Ask the Experts
October 16, 2018
Silver Solder for Audio Circuits
We manufacture an audio product. We have been told to use silver solder for all solder connections. Can silver solder possibly have any impact on the quality of our product, or will standard, lower-cost eutectic solders work just as well?
Expert Panel Responses
Comparedto conventional tin& lead alloys, a much greater corrosion favoring effectexists with silver-based solders due to the high solubility rate of silverhydroxide in moisture films and the low critical relative humidity of 60%. Inparticular, carboxylic acid-based activators in solder pastes can result in asteady increase of the adsorbed moisture film. It is therefore possible thatthe value of the critical humidity level could drop below levels that aretypically found in air-conditioned rooms. The removal of hygroscopic residues(carboxylic acid, salts) through assembly cleaning can contribute to asignificant improvement of resistance to elevated humidity levels and reducesusceptibility to migration.
The phenomenon can be explained by the uniformdistribution of the silver with a maximum of 4% in the soldered joint. Theelectro-chemical migration mechanism activates only the silver that is close tothe surface of the soldered joint. This means that only low concentrations ofsilver hydroxides are available. Accordingly, only filigree dendrites with avery low current-carrying capacity can be formed. These dendrites lower thesurface resistance primarily in the final stage of their growth, but are thenburnt off by a short-circuit effect so that the original surface resistance isre-established.
At normal (ambient) temperatures, the rate of renewed silver supply tothe surface of the solder joint is slower than the attack by electrochemicalmigration. This is the reason why short-life bridges are repeatedly formed thathave never transformed into constant short-circuits. This phenomenon results ininexplicable defect patterns in electronic assemblies that cannot besystematically repeated and not be discovered by discontinuous resistancemeasurements.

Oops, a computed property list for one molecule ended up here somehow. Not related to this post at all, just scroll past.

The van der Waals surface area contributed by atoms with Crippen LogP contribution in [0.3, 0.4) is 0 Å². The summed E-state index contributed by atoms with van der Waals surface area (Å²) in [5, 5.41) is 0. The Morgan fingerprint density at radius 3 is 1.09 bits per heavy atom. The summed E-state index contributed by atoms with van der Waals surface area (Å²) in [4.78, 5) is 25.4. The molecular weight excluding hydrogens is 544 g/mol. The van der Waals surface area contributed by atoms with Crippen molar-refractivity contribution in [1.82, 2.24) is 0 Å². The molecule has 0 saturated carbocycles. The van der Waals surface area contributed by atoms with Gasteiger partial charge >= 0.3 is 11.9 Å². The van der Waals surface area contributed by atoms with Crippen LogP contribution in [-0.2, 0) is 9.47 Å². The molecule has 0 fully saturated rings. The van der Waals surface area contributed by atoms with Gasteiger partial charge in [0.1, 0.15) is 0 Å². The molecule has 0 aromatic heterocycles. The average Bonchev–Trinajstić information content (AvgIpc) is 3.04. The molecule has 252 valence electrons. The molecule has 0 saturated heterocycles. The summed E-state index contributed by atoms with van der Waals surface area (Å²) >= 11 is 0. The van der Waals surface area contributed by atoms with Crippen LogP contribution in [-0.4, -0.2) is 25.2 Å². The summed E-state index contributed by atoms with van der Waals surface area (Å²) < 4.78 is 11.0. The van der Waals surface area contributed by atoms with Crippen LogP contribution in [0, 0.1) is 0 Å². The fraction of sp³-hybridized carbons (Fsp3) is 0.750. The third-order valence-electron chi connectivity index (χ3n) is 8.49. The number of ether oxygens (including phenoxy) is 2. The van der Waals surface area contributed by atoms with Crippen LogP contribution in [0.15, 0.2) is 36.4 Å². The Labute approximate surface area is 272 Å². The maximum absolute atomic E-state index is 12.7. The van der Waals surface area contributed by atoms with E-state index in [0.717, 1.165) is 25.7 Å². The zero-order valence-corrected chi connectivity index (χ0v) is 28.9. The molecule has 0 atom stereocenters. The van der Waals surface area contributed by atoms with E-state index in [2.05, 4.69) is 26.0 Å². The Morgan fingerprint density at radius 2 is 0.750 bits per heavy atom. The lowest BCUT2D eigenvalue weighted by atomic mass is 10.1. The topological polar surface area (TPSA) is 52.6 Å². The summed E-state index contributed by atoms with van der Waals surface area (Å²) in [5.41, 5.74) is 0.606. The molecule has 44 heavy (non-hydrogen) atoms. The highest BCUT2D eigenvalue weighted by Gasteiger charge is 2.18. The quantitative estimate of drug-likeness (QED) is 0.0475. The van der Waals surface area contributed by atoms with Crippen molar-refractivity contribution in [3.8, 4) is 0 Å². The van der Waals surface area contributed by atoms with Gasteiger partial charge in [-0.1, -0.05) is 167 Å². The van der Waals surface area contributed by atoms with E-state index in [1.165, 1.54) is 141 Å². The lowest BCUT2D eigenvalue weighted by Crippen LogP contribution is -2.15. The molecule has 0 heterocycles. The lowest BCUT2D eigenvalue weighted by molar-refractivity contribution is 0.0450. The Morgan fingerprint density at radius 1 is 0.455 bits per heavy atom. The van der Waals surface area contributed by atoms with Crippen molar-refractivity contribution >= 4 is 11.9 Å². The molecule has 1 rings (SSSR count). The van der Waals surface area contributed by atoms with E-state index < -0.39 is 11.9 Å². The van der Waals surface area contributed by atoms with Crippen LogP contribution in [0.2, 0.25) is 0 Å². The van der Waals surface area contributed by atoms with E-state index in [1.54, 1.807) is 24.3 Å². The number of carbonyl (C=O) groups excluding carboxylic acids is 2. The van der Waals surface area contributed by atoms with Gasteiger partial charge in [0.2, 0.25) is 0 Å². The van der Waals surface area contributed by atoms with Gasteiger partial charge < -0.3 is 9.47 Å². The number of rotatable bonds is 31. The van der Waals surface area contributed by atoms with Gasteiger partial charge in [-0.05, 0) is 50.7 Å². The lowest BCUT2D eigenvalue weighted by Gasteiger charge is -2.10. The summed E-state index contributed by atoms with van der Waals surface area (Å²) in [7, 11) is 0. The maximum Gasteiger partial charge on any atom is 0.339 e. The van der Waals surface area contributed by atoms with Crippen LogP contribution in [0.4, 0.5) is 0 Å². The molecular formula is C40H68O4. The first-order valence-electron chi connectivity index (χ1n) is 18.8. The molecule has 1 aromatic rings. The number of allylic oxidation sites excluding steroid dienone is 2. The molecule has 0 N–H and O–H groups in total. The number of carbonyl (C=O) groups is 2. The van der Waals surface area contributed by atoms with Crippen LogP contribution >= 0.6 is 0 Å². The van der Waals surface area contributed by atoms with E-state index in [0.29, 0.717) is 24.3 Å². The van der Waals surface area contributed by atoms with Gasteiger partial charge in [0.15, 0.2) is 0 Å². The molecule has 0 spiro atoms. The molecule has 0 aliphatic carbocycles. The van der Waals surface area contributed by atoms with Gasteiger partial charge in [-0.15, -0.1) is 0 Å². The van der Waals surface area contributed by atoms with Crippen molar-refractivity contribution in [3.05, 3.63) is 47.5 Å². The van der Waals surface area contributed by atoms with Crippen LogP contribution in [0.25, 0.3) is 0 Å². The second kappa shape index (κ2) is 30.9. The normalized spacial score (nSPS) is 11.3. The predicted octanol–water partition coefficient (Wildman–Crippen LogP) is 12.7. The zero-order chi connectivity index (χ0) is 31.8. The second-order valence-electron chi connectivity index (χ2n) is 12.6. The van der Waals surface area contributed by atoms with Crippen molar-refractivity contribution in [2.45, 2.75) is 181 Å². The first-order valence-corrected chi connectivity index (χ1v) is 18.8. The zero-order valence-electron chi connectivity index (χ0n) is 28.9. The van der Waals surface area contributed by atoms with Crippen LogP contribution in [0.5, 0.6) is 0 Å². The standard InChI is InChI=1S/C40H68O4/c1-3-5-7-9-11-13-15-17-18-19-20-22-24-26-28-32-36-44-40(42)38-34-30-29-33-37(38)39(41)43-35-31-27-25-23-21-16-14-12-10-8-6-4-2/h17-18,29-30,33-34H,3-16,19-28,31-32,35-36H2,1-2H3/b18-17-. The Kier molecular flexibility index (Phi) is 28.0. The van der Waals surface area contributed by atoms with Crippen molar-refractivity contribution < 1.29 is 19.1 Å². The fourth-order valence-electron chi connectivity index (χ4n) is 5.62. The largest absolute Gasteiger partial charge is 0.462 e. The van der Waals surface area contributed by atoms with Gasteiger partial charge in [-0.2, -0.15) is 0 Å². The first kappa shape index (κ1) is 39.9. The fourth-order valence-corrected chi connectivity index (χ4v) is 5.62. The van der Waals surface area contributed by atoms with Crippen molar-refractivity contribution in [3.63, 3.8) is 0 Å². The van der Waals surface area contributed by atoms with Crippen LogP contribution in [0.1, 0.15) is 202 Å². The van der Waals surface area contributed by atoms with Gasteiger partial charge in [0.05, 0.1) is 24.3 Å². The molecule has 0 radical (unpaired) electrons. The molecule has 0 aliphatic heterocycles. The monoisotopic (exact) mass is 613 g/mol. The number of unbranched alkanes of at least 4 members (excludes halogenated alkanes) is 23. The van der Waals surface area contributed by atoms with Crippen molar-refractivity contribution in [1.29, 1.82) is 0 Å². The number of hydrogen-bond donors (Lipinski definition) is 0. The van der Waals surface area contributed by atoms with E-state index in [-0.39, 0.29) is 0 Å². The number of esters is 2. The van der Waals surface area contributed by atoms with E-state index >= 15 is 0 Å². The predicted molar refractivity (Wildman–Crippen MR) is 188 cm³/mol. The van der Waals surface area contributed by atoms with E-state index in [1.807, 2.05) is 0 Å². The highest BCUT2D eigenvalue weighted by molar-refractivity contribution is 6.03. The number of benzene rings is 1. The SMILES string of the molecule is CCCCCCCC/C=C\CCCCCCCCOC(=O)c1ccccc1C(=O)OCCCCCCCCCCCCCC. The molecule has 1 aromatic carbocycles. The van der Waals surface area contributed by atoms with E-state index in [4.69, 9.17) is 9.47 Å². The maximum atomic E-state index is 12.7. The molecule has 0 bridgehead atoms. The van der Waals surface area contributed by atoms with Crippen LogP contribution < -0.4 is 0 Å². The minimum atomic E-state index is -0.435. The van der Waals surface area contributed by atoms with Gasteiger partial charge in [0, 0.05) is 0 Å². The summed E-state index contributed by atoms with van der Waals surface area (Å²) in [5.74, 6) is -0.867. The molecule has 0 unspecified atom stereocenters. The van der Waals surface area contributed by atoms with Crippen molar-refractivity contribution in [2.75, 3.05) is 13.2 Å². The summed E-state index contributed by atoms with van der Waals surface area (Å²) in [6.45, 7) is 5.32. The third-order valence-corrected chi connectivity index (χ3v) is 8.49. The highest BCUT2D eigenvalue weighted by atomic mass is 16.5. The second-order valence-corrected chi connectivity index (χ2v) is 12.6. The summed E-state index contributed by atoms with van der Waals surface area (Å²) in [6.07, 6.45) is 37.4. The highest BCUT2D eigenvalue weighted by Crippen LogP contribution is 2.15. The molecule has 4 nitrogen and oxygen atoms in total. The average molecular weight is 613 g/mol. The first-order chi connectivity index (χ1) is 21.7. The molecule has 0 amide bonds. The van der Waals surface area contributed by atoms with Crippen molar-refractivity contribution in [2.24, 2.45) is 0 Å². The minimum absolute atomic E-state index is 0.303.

Application Technology Manager
Mr. Tosun has published numerous technical articles. As an active member of the SMTA and IPC organizations, Mr. Tosun has presented a variety of papers and studies on topics such as "Lead-Free Cleaning" and "Climatic Reliability".
Allelements of the conductive path for audio signals have the potential for adding"noise" (aka: hiss, buzz, hum, etc) to the audio signal. Resistors are one ofthe most common sources of noise in audio circuits, carbon film being one ofthe worse, so most will use a lower noise generating resistors such as: metalfile, wire wound, carbon comp, or foil type resistors, each having a trade-offbetween noise generation, size, and cost.
It stands to reasonthat solder joints can also add noise, since the audio signal may pass throughhundreds of solder joints on its way to your ears. Audio "purists" recommend asilver alloy solder, usually around 4% Ag. The use of a silver solder in audioequipment can be one the many hidden differences between lower priced audioproducts and "high end" professional audio equipment.
Senior Project Engineer
Electronic Controls Design Inc